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Lowell is a city in Middlesex Countymarker, Massachusettsmarker, USAmarker. As of the 2000 census, the city had a total population of 105,167. It is the fifth largest city in the state. It and Cambridgemarker are the county seats of Middlesex Countymarker.


The Massachusetts Mill at the confluence of the Merrimack and Concord Rivers

Founded as a planned manufacturing center for textiles along the Merrimack River northwest of Bostonmarker on land sectioned from neighboring Chelmsfordmarker, it was a thriving industrial center during the 19th century, attracting many immigrants and migrant workers to its mills. With the decline of its manufacturing in the 20th century, the city fell into deep hard times but has begun to rebound in recent decades. The former mill district along the river is partially restored and is a part of the Lowell National Historical Parkmarker.


Lowell is located at (42.639444, -71.314722). According to the United States Census Bureau, the city has a total area of 14.5 square miles (37.7 km²).13.8 square miles (35.7 km²) of it is land and 0.8 square miles (2.0 km²) of it (5.23%) is water.


Lowell is located at the confluence of the Merrimack and Concord Rivers. The Pawtucket Fallsmarker, a mile-long set of rapids with a total loss in elevation of 32 feet, ends where the two rivers meet. At the top of the falls is the Pawtucket Dam - designed to turn the upper Merrimack into a millpond, diverted through Lowell's extensive canal system.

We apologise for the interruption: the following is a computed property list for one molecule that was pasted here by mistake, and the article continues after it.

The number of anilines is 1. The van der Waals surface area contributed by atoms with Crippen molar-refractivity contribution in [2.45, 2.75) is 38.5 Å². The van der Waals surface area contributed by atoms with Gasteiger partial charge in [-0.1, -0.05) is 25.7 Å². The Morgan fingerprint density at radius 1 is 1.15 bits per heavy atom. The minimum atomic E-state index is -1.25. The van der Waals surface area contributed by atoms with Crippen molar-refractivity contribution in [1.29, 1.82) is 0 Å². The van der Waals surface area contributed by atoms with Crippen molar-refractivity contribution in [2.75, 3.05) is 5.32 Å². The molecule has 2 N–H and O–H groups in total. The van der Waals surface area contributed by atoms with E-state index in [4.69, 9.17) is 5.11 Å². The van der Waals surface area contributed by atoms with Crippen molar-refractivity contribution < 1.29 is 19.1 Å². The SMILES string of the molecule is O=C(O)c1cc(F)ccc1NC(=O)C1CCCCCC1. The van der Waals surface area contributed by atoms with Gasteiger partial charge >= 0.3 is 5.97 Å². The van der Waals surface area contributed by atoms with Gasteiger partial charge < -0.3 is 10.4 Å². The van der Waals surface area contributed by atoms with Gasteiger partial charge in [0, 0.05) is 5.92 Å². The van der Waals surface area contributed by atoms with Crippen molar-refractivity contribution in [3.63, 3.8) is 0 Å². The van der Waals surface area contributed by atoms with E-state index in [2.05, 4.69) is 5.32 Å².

The Merrimack, which flows southerly from Franklin, New Hampshiremarker to Lowell, makes a northeasterly turn there before emptying into the Atlantic Oceanmarker at Newburyport, Massachusettsmarker, approximately 40 miles downriver from Lowell. It is believed that in prior ages, the Merrimack continued south from Lowell to empty into the ocean somewhere near Bostonmarker. The glacial deposits that redirected the flow of the river are also responsible for the drumlins that dot the city, most notably, Fort Hill in the Belvidere neighborhood. Other large hills in Lowell include Lynde Hill, also in Belvidere, and Christian Hill, in the easternmost part of Centralville.